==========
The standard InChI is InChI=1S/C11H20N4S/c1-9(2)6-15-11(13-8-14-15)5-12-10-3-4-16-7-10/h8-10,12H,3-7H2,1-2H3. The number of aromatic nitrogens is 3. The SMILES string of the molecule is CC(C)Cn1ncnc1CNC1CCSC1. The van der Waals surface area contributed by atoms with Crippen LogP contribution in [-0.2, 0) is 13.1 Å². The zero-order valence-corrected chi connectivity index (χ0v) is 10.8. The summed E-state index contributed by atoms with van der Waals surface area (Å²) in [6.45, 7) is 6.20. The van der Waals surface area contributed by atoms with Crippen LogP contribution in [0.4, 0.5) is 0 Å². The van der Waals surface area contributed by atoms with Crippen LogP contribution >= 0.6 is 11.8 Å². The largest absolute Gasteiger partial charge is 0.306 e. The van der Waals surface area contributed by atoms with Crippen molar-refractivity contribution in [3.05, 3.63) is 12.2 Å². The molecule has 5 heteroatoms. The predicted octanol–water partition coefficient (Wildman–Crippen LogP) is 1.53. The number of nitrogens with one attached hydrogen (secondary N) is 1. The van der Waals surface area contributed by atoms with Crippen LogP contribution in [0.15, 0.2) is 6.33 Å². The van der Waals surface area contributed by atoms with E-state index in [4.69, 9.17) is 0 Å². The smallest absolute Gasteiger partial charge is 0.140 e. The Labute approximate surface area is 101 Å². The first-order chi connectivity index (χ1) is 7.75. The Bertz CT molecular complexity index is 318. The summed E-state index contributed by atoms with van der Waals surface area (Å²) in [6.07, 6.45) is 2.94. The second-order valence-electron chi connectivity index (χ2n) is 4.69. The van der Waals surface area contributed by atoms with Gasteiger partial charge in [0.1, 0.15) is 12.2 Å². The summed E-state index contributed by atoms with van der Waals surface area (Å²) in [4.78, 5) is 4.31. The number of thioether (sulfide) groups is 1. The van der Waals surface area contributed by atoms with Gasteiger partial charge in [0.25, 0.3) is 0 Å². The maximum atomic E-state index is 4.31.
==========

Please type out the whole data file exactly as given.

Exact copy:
The standard InChI is InChI=1S/C11H20N4S/c1-9(2)6-15-11(13-8-14-15)5-12-10-3-4-16-7-10/h8-10,12H,3-7H2,1-2H3. The number of aromatic nitrogens is 3. The SMILES string of the molecule is CC(C)Cn1ncnc1CNC1CCSC1. The van der Waals surface area contributed by atoms with Crippen LogP contribution in [-0.2, 0) is 13.1 Å². The zero-order valence-corrected chi connectivity index (χ0v) is 10.8. The summed E-state index contributed by atoms with van der Waals surface area (Å²) in [6.45, 7) is 6.20. The van der Waals surface area contributed by atoms with Crippen LogP contribution in [0.4, 0.5) is 0 Å². The van der Waals surface area contributed by atoms with Crippen LogP contribution >= 0.6 is 11.8 Å². The largest absolute Gasteiger partial charge is 0.306 e. The van der Waals surface area contributed by atoms with Crippen molar-refractivity contribution in [3.05, 3.63) is 12.2 Å². The molecule has 5 heteroatoms. The predicted octanol–water partition coefficient (Wildman–Crippen LogP) is 1.53. The number of nitrogens with one attached hydrogen (secondary N) is 1. The van der Waals surface area contributed by atoms with Crippen LogP contribution in [0.15, 0.2) is 6.33 Å². The van der Waals surface area contributed by atoms with E-state index in [4.69, 9.17) is 0 Å². The smallest absolute Gasteiger partial charge is 0.140 e. The Labute approximate surface area is 101 Å². The first-order chi connectivity index (χ1) is 7.75. The Bertz CT molecular complexity index is 318. The summed E-state index contributed by atoms with van der Waals surface area (Å²) in [6.07, 6.45) is 2.94. The second-order valence-electron chi connectivity index (χ2n) is 4.69. The van der Waals surface area contributed by atoms with Gasteiger partial charge in [0.1, 0.15) is 12.2 Å². The summed E-state index contributed by atoms with van der Waals surface area (Å²) in [4.78, 5) is 4.31. The number of thioether (sulfide) groups is 1. The van der Waals surface area contributed by atoms with Gasteiger partial charge in [0.25, 0.3) is 0 Å². The maximum atomic E-state index is 4.31.